Having said that if you honestly could not stomach what you were seeing and made a choice based on your morals I applaud you. Even if those morals go against well mine. But you made a choice, then do not skip the country or hide under a rock. You made a moral choice and stand up and face the consequences or all of those morals go out the window. Sort of like a line in the one Star Trek between Worf and Garron or however you spell it "you made a choice like a Klingon so live with it like a Klingon."

For the most part.. I agree. But if you had a in close look at what Snowden sees.. maybe you would not be as eager to face the consequences. No judicial process, indefinite internment as enemy combatant for 'aiding the enemy' and other possible consequences? I would have gone over seas, done the interview with the Guardian..but I differ in that I would have come back to the US and turned myself in afterwards. By doing the interview with the Guardian, Snowden has made himself too big to vanish.

And if you want a better idea of why he might have vanished.. look into what the Feds did Daniel Ellsberg when the Pentagon Papers came out. They tried to make him look bad, insane even. The 'Plumbers', a group of shady works guys led by G. Gordon Liddy, planned out covert ops on him. The Whitehouse Plumbers

Being part of the intel community, he might have an idea of what would have come up if he wasn't a high visibility target of the media's attention. And given the .. less than sterling attention of the US media today.. I'd have relied upon someone like the Guardian if I was going to do this.

of course if I was going to do it.. I'd return to the US and have my lawyer ready as well.

Offline Phelan8801Topic starter

Re: The war on whistleblowers
« Reply #6 on: June 24, 2013, 07:07:20 PM »
On the other hand.. we have Private Bradley Manning. I've got mixed feelings on him. First off. He DID commit treason. He DID take actions that led to outcomes DEFINITELY counter to American interests. His actions did NOT benefit the public or the government. He hurt the US interests overseas, endangered allies and cost lives and trust in those committed to our interests. The leaked cables cost lives in the Middle East, cost hard won trust among allies and diplomatic circles. We lost trust. That is hard to regain in the diplomatic AND espionage fields. If you can't be trusted to keep secrets.. folks won't talk to you. If you've been proven to not be able to keep folk's names/locations secret.. the next person you try to recruit WON'T rely on you to keep them and their family secret.

See, I've seen this claim (the one in bold) made many times, buy I've yet to hear any actual numbers or facts to back it up. I am not ruling out the possiblity that I just missed those news, but so far I haven't seen anyone provide actual proof that those cable leaks directly or even indirectly resulted in lost lives. So, no offense, but I do think this kind of discredits the claim.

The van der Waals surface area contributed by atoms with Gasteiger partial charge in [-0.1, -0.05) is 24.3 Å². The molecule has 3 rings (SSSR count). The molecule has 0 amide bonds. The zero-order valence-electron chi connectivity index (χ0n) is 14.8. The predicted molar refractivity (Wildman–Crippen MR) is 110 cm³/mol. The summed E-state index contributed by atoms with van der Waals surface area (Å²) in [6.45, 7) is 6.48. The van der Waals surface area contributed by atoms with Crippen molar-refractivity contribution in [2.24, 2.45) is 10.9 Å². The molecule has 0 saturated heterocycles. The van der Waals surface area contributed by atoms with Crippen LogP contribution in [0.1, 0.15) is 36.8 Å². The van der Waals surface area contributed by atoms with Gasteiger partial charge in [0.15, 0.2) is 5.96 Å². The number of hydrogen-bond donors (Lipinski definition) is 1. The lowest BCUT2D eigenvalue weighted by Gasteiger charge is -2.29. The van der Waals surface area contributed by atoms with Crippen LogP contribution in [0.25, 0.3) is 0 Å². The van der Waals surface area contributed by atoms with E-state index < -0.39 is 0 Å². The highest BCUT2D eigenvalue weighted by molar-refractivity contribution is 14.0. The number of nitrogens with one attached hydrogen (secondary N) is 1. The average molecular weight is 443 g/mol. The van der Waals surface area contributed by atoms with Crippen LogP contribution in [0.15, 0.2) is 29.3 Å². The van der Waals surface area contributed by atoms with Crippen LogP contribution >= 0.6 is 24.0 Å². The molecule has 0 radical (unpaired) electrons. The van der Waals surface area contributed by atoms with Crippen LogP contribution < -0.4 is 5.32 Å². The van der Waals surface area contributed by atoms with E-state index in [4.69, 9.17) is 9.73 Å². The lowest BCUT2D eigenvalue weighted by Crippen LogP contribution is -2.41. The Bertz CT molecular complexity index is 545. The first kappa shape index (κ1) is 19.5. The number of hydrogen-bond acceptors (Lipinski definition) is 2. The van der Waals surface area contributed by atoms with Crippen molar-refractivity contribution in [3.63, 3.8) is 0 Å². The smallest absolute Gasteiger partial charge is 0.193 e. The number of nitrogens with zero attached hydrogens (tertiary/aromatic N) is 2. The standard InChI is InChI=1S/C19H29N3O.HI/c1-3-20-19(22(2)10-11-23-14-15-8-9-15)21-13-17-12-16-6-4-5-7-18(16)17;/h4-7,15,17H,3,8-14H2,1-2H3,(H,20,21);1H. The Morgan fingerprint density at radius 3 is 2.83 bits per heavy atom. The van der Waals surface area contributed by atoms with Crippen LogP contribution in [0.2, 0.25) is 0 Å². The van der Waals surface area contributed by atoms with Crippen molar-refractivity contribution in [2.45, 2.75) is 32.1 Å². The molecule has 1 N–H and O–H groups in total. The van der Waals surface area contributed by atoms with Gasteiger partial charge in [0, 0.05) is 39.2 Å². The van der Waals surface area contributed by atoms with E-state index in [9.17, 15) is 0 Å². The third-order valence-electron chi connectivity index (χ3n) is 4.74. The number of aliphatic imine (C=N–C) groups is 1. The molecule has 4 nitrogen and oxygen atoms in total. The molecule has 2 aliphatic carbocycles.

What I do agree with is that the U.S. did lose trust. But they did get caught spying on allies through really skeevy methods... and if trust is so important to the U.S. government... maybe they shouldn't be doing that? If the truth is contrary to the interests of a government then maybe that government's interests aren't all that righteous in the first place and should be pushed back against, maybe even by its own people. I mean, I'm no intelligence agent, but I do take pride on being smart and generally well informed, and the actions exposed by the cables that Manning released that 'caused the biggest blowback... really don't strike me as anything that would help protect the American people in any way. But it does strike me as something that would inspire me to distrust the American government.

That being said, as a member of the US Military (retired) I am.. TOTALLY ashamed in the manner of his continued and protracted imprisonment. We have an obligation to do the trial, detention and treatment of our people in the proper way. YEARS in solitary suicide watch is wrong. Period. We are trying to be the 'right side' on this. That means.. you do it RIGHT and by your LAWS dammit. I really think part of this was done to keep it from being an election issue.. it shouldn't have been. 
Now this, I can agree with.

That is why Snowden did right in my opinion but Manning didn't do his release in any real intent to serve the public good..he was striking out in anger for the system not 'giving him his due'. I've met men like him in the service, and they get bitter when they put their failures on the system..and back to whoever outed Valerie Plame did it to serve a political agenda that would harm her husband's political career.
I don't think you can actually prove that his intent was not to help the American people. It can be argued that he was indeed angry at the government itself for being about discharge him for service due to being *GASP* gay, and wished to lash out and harm them.

At the same time, it could also very well be  exactly what he says it was, that he thought that information belonged in the public domain.

I mean, if my government was allowing my country's soldiers to gun down innocent civilians and journalists in the streets of Iraq DELIBERATELY, I'd kinda' want to know about it.